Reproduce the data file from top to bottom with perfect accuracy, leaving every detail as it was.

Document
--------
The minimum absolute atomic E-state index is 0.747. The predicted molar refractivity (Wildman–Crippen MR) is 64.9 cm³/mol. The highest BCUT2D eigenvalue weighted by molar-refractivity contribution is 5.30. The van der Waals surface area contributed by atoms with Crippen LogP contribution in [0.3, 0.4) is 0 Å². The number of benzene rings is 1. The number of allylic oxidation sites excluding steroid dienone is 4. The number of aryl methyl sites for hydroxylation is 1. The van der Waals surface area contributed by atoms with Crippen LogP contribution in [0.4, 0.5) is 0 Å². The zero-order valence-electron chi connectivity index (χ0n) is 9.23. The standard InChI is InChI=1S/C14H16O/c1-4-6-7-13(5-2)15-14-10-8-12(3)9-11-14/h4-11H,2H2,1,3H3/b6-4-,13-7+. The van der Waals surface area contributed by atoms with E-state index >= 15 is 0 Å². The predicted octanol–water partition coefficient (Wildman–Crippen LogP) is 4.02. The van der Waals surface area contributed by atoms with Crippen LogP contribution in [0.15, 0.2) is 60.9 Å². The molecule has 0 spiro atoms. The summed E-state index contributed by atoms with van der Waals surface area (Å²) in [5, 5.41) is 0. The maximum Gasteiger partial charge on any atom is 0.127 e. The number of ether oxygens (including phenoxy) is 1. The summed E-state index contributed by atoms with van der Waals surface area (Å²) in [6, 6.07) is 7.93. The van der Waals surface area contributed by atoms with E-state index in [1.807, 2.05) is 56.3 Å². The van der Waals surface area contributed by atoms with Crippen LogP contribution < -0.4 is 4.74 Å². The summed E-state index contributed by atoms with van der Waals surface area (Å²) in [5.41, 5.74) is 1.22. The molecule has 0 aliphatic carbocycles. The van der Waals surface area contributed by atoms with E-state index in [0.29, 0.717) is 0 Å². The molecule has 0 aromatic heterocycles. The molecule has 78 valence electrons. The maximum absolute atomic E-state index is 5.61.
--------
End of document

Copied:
The minimum absolute atomic E-state index is 0.747. The predicted molar refractivity (Wildman–Crippen MR) is 64.9 cm³/mol. The highest BCUT2D eigenvalue weighted by molar-refractivity contribution is 5.30. The van der Waals surface area contributed by atoms with Crippen LogP contribution in [0.3, 0.4) is 0 Å². The number of benzene rings is 1. The number of allylic oxidation sites excluding steroid dienone is 4. The number of aryl methyl sites for hydroxylation is 1. The van der Waals surface area contributed by atoms with Crippen LogP contribution in [0.4, 0.5) is 0 Å². The zero-order valence-electron chi connectivity index (χ0n) is 9.23. The standard InChI is InChI=1S/C14H16O/c1-4-6-7-13(5-2)15-14-10-8-12(3)9-11-14/h4-11H,2H2,1,3H3/b6-4-,13-7+. The van der Waals surface area contributed by atoms with E-state index >= 15 is 0 Å². The predicted octanol–water partition coefficient (Wildman–Crippen LogP) is 4.02. The van der Waals surface area contributed by atoms with Crippen LogP contribution in [0.15, 0.2) is 60.9 Å². The molecule has 0 spiro atoms. The summed E-state index contributed by atoms with van der Waals surface area (Å²) in [5, 5.41) is 0. The maximum Gasteiger partial charge on any atom is 0.127 e. The number of ether oxygens (including phenoxy) is 1. The summed E-state index contributed by atoms with van der Waals surface area (Å²) in [6, 6.07) is 7.93. The van der Waals surface area contributed by atoms with E-state index in [1.807, 2.05) is 56.3 Å². The van der Waals surface area contributed by atoms with Crippen LogP contribution < -0.4 is 4.74 Å². The summed E-state index contributed by atoms with van der Waals surface area (Å²) in [5.41, 5.74) is 1.22. The molecule has 0 aliphatic carbocycles. The van der Waals surface area contributed by atoms with E-state index in [0.29, 0.717) is 0 Å². The molecule has 0 aromatic heterocycles. The molecule has 78 valence electrons. The maximum absolute atomic E-state index is 5.61.